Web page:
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7th Pay Commission: Compensation changes have a positive though very limited effect – Adil Malia
Adil Malia | Mumbai | Wednesday, 25 November 2015

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Let us creatively appreciate the highlights and take a guess whether this additional cost will create gross national value on the hypothesis: 'happy, engaged and motivated employees co-create better yield'!

Adil Malia Adil Malia

The Seventh Pay Commission will actually impact a whopping 47 lakh serving employees and around 52 lac pensioners, and other defence employees. Collectively, this is higher than the population of some countries in the world. And that is where the challenge lies.

Any pay commission mandated to design a compensation, benefits and 'total rewards' proposal to cover such a huge and diverse universe of employees, will never be able to satisfy one and all. It will not be able to match the twin challenges either—of first motivating employees and making them strategic partners in our national aspiration to be an economic power-house of the future, and at the same time, avoid burdening the economy, which has many other crucial investment agendas.

The panel has indeed, within that framework, done a good balancing job to ensure that the Rs.1.02 lakh crore impact of its proposals will (moderately) motivate employees without throwing the finances of the Government off-kilter, to make it stay on the course of its fiscal consolidation.

Let us creatively appreciate the highlights and take a guess whether this additional cost will create gross national value on the hypothesis: 'happy, engaged and motivated employees co-create better yield!’

Here are the various aspects and impacts of the 7th Pay Commission.

A 23 per cent increase in basic pay and allowances
This could, at first blush, help attract better talent to the Government sectors. However, by itself, it is not good enough. The Government will have to supplement this initiative with other suitable HR mechanisms to ensure that competent talent is acquired. Moving away from social employment and objectively right sizing its workforce is the ultimate bitter medicine the Government will have to take, provided it wants real results from the people expenses that have been enhanced. Throwing money at a problem can quickly make the money vanish and the problem persist!

Doubling of house rent allowance
This, I presume, is targeted at enhancing the overall quality of employee life. Considering that the Government has a huge shortfall in its ability to provide housing to its employees, this initiative will certainly help.

Increase in performance-linked pay
As a private-sector compensation professional, this is an important element that spells out the signature mood of the designer. This is aimed at enhancing the per-capita talent yield. However, strengthening of the existing Government’s performance management systems to objectively distinguish high performers from the others is critical, provided this initiative motivates people to change their behaviour and actually perform. The Government recommends stringent observance, at least on paper, of the bell curve. Otherwise, the classical principle of 'rotating joy' will distribute the spoils amongst the employees on a rotating basis, to socially distribute the rewards without any performance impact.

Costs enhanced by pension increase is a long-term social benefit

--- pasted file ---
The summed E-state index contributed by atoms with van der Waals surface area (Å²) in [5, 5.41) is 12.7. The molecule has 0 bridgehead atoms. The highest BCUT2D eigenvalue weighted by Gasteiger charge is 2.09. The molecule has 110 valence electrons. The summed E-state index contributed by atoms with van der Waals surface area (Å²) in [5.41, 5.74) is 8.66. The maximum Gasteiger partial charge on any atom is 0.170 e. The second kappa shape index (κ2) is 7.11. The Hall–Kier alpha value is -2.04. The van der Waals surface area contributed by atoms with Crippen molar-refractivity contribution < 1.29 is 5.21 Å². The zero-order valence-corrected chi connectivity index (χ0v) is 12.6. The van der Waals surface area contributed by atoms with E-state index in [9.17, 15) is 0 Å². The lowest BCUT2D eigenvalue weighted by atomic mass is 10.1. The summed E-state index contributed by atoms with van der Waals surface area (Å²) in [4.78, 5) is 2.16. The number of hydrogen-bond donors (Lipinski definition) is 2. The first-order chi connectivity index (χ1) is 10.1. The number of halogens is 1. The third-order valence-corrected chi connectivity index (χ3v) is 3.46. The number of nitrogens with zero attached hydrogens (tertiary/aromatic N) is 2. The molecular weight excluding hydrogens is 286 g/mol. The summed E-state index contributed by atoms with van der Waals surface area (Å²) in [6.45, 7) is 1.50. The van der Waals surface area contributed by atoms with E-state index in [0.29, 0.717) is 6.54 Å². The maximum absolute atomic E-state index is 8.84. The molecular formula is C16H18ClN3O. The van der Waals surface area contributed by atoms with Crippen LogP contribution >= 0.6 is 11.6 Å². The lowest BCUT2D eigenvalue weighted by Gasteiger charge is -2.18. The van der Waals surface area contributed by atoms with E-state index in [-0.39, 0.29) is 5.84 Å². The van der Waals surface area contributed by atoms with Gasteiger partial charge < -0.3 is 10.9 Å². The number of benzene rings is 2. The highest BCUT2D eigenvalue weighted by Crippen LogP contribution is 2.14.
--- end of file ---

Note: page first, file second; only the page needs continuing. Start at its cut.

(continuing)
Funding this has always been a national challenge. The Government does not face an acute attrition rate. Thus, the HR implication of low social and political vote-bank , seems to be the purpose of this initiative.

Abolition of 52 different prevailing allowances
They still had things like monthly hair-cut allowance! This will administratively make the employee pay-roll management easy and the black box of their compensation a wee bit more transparent.

Whilst the panel has attempted within limited constraints to bring about competitive offerings to government employees, to place them on par with the private-sector employees, this initiative may not yield that comparative benefit. This is because private sectors would erode that differential advantage through their regular three-yearly 2 (p) Settlements under the ID Act.

Nine per cent of its employees will retire
This is an opportunity to bring about a change in its 'composition, capability and character'. This raises an urgent need for systematic succession planning in Government organisations — an area that their managers will need to capitalise on, if they seriously want to change the character and nature of government services to people.

All the above plus extension of ‘child care leave’ etc.
Presumably, these are targeted to enhance employee value propositions. Theoretically, it should lead to enhanced ability to attract and retain good calibre talent. However, the compensation differentials —despite these Seventh Pay Commission changes — will not place them as real competitors for talent, vis-a-vis their private-sector competitors. This is purely because the private sector has the flexibility to match up with the differentials without having to go through structured pay commissions, which happen once in a decade!

We have to wait and watch. Compensation changes have a positive, though very limited, effect on the entire sea change of behaviours and motivation that one wants to see. Many other supporting HR changes in practices and programmes may have to be introduced, so that the real changes in attitudes and yield per government employee is enhanced in the national interest.

(The author is group president-HR, Essar group.)

© 2016 HR Katha
Last modified on Wednesday, 25 November 2015

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